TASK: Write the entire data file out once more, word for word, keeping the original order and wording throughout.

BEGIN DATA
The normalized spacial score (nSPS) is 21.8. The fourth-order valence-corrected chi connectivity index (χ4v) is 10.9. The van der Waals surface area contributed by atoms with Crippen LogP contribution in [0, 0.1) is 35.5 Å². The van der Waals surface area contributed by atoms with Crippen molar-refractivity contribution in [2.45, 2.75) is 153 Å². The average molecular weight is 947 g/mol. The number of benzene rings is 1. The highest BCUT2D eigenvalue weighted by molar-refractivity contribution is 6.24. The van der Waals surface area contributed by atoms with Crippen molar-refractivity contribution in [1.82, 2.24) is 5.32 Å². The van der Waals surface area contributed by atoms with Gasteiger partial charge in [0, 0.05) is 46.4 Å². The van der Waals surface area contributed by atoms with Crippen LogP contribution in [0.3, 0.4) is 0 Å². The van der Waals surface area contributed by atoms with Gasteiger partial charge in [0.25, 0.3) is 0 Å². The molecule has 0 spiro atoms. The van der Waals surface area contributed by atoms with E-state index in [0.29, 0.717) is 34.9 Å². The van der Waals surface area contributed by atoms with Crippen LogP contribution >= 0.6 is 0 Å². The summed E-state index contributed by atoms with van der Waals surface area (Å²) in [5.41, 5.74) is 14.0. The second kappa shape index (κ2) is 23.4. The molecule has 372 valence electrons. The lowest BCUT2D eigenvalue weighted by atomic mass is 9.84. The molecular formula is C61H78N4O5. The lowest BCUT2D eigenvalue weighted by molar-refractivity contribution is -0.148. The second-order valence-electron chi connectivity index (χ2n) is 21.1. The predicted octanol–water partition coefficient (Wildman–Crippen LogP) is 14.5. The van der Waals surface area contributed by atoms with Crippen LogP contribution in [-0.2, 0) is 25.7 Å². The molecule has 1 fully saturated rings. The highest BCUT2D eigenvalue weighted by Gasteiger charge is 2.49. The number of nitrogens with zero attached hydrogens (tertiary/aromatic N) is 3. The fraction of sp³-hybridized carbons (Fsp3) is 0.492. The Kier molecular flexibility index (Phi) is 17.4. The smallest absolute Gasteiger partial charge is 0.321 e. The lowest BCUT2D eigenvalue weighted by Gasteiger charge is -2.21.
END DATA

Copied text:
The normalized spacial score (nSPS) is 21.8. The fourth-order valence-corrected chi connectivity index (χ4v) is 10.9. The van der Waals surface area contributed by atoms with Crippen LogP contribution in [0, 0.1) is 35.5 Å². The van der Waals surface area contributed by atoms with Crippen molar-refractivity contribution in [2.45, 2.75) is 153 Å². The average molecular weight is 947 g/mol. The number of benzene rings is 1. The highest BCUT2D eigenvalue weighted by molar-refractivity contribution is 6.24. The van der Waals surface area contributed by atoms with Crippen molar-refractivity contribution in [1.82, 2.24) is 5.32 Å². The van der Waals surface area contributed by atoms with Gasteiger partial charge in [0, 0.05) is 46.4 Å². The van der Waals surface area contributed by atoms with Crippen LogP contribution in [0.3, 0.4) is 0 Å². The van der Waals surface area contributed by atoms with Gasteiger partial charge in [0.25, 0.3) is 0 Å². The molecule has 0 spiro atoms. The van der Waals surface area contributed by atoms with E-state index in [0.29, 0.717) is 34.9 Å². The van der Waals surface area contributed by atoms with Crippen LogP contribution >= 0.6 is 0 Å². The summed E-state index contributed by atoms with van der Waals surface area (Å²) in [5.41, 5.74) is 14.0. The second kappa shape index (κ2) is 23.4. The molecule has 372 valence electrons. The lowest BCUT2D eigenvalue weighted by atomic mass is 9.84. The molecular formula is C61H78N4O5. The lowest BCUT2D eigenvalue weighted by molar-refractivity contribution is -0.148. The second-order valence-electron chi connectivity index (χ2n) is 21.1. The predicted octanol–water partition coefficient (Wildman–Crippen LogP) is 14.5. The van der Waals surface area contributed by atoms with Crippen LogP contribution in [-0.2, 0) is 25.7 Å². The molecule has 1 fully saturated rings. The highest BCUT2D eigenvalue weighted by Gasteiger charge is 2.49. The number of nitrogens with zero attached hydrogens (tertiary/aromatic N) is 3. The fraction of sp³-hybridized carbons (Fsp3) is 0.492. The Kier molecular flexibility index (Phi) is 17.4. The smallest absolute Gasteiger partial charge is 0.321 e. The lowest BCUT2D eigenvalue weighted by Gasteiger charge is -2.21.